Ms. Diamond describes her incarceration to this point as nothing short of torture. Her gender identity is held in contempt by the authorities and her vulnerable situation is in no way accommodated. Bravo to her for forcing a lawsuit against the state in order to secure recognition, medical hormones treatments. This is a fight that will not only elevate the visibility of the severe issues facing LGBQT in prison but may secure human rights hitherto ignored or trampled.
Ms. Diamond and transgender prisoners like her are in a perilous position.
In reporting on the case and the subsequent Federal level support for it, The New York Times says, “Many face rejection by their families, harassment at school and discrimination in the workplace. Black transgender people have inordinately high rates of extreme poverty, homelessness, suicide attempts and imprisonment; nearly half those surveyed for the National Transgender Discrimination Survey had been imprisoned, compared with 16 percent of the study’s 6,450 participants. Transgender women in male prisons are 13 times more likely to be sexually assaulted than is the general population, with 59 percent reporting sexual assaults, according to a frequently cited California study.”
When budgets for non-profit advocacy groups are so scarce and the resources and intractability of the state opposition is so large, media outreach and messaging has to be perfect. Bravo to SPLC for delivering a message in which Ms. Diamond is front and center. From a contraband cellphone, Diamond makes a direct plea to the public. The illicit nature of the act adds a sense of urgency to the appeal. It is as if all other avenues have been cut off and desperate times require desperate measures.
It’s a bold move and possibly not without its consequences. I would not be surprised if the GDOC was to retroactively punish Ms. Diamond for possession and use of a cellphone. Given the daily threat to which Ms. Diamond is subject, it hardly seems sanction for possessing a cellphone would be high on her list concerns. Whatever the extent of “risk” is involved in publishing this cellphone video it is another significant lens through which we can see this case, this story and this political action.
Video still from Ashley Diamond’s prison cell video.
It is also crucial that other prisoners are present in the video. It is empowering to see anonymous prisoners feature as allies and supporters. It balances the narrative of prisoners only being predators. Prisoner-led self-organisation is the most quickly silenced but the most effective of resistance against the state and prison industrial complex. I wonder if videos such as this could potentially add further to future struggles?
A FEW QUICK THOUGHTS ON PRISON VIDS
I’ve been promising myself for years to in some way put together an analysis of contraband cellphone photo and video footage. The only definitive thing I can say is that I’ve not seen the vast majority of it and never will.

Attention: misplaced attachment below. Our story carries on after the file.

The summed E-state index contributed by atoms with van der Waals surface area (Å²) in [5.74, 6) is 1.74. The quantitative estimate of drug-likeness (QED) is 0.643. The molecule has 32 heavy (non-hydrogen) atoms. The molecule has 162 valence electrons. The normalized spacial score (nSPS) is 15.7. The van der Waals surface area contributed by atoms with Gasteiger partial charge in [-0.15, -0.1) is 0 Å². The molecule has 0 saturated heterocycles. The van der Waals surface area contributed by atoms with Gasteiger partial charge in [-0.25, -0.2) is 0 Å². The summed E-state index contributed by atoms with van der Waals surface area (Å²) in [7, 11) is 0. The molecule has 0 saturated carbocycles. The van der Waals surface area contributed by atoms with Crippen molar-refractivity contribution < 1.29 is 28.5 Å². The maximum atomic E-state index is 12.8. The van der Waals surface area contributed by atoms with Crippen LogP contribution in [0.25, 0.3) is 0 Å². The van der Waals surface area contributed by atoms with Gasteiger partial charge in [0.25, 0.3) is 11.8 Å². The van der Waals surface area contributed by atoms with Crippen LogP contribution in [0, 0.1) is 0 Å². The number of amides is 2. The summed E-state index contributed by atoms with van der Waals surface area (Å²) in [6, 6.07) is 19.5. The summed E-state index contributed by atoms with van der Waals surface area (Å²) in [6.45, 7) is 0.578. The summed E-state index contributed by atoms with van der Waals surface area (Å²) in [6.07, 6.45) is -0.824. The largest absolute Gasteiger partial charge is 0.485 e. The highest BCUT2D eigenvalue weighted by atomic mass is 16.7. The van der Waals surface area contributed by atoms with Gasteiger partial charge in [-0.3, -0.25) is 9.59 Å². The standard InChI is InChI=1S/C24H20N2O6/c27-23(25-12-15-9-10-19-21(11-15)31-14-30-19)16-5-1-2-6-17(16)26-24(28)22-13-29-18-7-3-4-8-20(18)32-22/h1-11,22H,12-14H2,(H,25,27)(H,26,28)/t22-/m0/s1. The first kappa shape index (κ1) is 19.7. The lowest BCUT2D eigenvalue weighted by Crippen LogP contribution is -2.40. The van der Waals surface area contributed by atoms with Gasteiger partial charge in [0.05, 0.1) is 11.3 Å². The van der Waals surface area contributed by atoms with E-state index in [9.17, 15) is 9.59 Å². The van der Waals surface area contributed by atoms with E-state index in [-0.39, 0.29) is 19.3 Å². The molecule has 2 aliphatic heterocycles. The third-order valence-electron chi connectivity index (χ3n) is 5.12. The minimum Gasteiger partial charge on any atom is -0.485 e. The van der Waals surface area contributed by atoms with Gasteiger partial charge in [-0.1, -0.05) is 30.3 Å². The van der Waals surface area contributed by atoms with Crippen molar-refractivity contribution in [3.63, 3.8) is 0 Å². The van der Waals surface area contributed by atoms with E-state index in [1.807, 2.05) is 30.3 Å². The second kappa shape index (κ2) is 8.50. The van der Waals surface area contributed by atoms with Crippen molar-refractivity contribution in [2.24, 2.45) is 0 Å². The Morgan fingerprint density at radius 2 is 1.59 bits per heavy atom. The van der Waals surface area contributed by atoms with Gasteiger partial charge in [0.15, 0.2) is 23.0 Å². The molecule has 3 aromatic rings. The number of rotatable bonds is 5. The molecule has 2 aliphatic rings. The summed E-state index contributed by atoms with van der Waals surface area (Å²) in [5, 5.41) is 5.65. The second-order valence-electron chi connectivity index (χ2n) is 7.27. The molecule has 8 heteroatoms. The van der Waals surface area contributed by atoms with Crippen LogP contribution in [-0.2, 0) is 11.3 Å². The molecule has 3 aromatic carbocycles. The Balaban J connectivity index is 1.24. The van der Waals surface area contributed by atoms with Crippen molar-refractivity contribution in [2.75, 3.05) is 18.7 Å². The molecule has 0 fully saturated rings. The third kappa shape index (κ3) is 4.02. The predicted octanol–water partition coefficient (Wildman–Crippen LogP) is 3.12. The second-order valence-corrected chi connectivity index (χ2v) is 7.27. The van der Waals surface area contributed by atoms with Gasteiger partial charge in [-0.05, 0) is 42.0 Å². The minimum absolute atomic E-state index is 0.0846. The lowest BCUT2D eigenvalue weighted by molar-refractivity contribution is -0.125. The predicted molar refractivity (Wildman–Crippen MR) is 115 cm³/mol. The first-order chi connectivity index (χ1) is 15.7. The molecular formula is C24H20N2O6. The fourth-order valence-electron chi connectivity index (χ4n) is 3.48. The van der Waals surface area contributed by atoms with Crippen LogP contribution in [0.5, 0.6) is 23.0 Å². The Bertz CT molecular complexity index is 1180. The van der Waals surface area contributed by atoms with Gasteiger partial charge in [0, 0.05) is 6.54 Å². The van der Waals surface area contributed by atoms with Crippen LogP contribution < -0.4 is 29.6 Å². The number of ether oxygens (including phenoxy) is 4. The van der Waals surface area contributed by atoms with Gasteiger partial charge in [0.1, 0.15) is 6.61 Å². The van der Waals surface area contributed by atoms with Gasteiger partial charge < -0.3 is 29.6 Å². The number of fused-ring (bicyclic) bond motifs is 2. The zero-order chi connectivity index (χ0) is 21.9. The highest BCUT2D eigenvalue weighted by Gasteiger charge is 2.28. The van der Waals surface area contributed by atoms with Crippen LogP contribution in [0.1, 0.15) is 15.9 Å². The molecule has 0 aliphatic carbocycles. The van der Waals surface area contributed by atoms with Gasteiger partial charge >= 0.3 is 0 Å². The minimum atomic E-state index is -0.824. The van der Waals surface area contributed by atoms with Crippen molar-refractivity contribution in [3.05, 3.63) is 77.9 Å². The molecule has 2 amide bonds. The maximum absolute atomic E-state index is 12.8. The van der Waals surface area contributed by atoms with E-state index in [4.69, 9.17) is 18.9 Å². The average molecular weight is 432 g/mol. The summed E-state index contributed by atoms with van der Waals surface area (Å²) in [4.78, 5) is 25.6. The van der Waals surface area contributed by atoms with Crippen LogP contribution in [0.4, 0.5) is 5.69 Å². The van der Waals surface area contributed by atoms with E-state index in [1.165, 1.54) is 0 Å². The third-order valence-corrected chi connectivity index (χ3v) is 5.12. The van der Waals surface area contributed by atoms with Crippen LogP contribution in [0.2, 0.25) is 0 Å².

99.99% of prisoner made recordings are shared between devices, between loved ones and never uploaded to the internet for public viewing. If they do make it to social media they are on the internet behind passworded social media accounts.
Often when prisoner made cellphone videos emerge it is to villianise the prisoner further. News stories peddle in public consternation — we abhor prisoners who might be seen to be thumbing their noses at authority. We also like to frame the stupid or “foolish criminal” and mock them when their video gets them caught. But the truth is, prisoners are very, very sensible with their videos and digital distributions. Why do you think we see so few prison videos?
Prisoners have an interest in protecting their assets — this applies to cellphones that are expensive to acquire and very, very useful. Prisoners have zero incentive for making it publicly known they have or had have had a cellphone. Most prisoners use cellphones to contact families as a cheaper alternative to a price-gouged market. And, let’s remember that phones — like any contraband — get into prisons through the hands of staff as much as they do because of family visitors or civilians.
If the cellphone becomes an issue for the prison administration then their complete lack of understanding of the complaint is exposed — it’d prove the point being made by Diamond and SPLC that the Georgia DOC has demoted human rights to the point of endangering lives.
SPLC’s strategic use of Diamond’s video testimony is deliberate, timely and well-advised. It accelerated and humanised the issue. I, for one, hope it might be a method repeated in the future to benefit the crucial legal battles of prisoners. If so, it could also change our appreciation of prisoner-led political actions.